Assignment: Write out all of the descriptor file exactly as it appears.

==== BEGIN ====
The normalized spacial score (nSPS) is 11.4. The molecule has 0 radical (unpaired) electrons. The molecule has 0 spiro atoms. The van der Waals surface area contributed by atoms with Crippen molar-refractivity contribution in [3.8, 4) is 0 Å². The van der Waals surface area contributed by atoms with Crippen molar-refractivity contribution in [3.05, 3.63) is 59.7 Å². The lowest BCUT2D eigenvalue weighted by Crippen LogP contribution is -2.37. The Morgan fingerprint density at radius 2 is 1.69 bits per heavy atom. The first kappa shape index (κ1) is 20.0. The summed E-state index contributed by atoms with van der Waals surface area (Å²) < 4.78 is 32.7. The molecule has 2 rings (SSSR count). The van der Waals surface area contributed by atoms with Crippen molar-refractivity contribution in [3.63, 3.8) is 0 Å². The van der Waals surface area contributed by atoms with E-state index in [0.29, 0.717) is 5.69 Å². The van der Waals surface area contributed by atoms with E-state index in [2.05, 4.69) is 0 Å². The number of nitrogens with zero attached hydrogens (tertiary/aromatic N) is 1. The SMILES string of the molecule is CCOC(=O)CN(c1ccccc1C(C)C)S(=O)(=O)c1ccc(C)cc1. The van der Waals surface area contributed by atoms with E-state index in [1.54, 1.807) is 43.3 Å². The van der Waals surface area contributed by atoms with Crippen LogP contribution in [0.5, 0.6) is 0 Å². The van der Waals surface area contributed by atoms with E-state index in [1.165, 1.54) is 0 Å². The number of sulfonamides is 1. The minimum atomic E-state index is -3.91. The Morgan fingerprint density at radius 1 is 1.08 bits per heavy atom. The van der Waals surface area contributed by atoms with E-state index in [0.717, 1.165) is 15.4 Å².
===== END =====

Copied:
The normalized spacial score (nSPS) is 11.4. The molecule has 0 radical (unpaired) electrons. The molecule has 0 spiro atoms. The van der Waals surface area contributed by atoms with Crippen molar-refractivity contribution in [3.8, 4) is 0 Å². The van der Waals surface area contributed by atoms with Crippen molar-refractivity contribution in [3.05, 3.63) is 59.7 Å². The lowest BCUT2D eigenvalue weighted by Crippen LogP contribution is -2.37. The Morgan fingerprint density at radius 2 is 1.69 bits per heavy atom. The first kappa shape index (κ1) is 20.0. The summed E-state index contributed by atoms with van der Waals surface area (Å²) < 4.78 is 32.7. The molecule has 2 rings (SSSR count). The van der Waals surface area contributed by atoms with Crippen molar-refractivity contribution in [3.63, 3.8) is 0 Å². The van der Waals surface area contributed by atoms with E-state index in [0.29, 0.717) is 5.69 Å². The van der Waals surface area contributed by atoms with E-state index in [2.05, 4.69) is 0 Å². The number of nitrogens with zero attached hydrogens (tertiary/aromatic N) is 1. The SMILES string of the molecule is CCOC(=O)CN(c1ccccc1C(C)C)S(=O)(=O)c1ccc(C)cc1. The van der Waals surface area contributed by atoms with E-state index in [1.54, 1.807) is 43.3 Å². The van der Waals surface area contributed by atoms with Crippen LogP contribution in [0.5, 0.6) is 0 Å². The van der Waals surface area contributed by atoms with E-state index in [1.165, 1.54) is 0 Å². The number of sulfonamides is 1. The minimum atomic E-state index is -3.91. The Morgan fingerprint density at radius 1 is 1.08 bits per heavy atom. The van der Waals surface area contributed by atoms with E-state index in [0.717, 1.165) is 15.4 Å².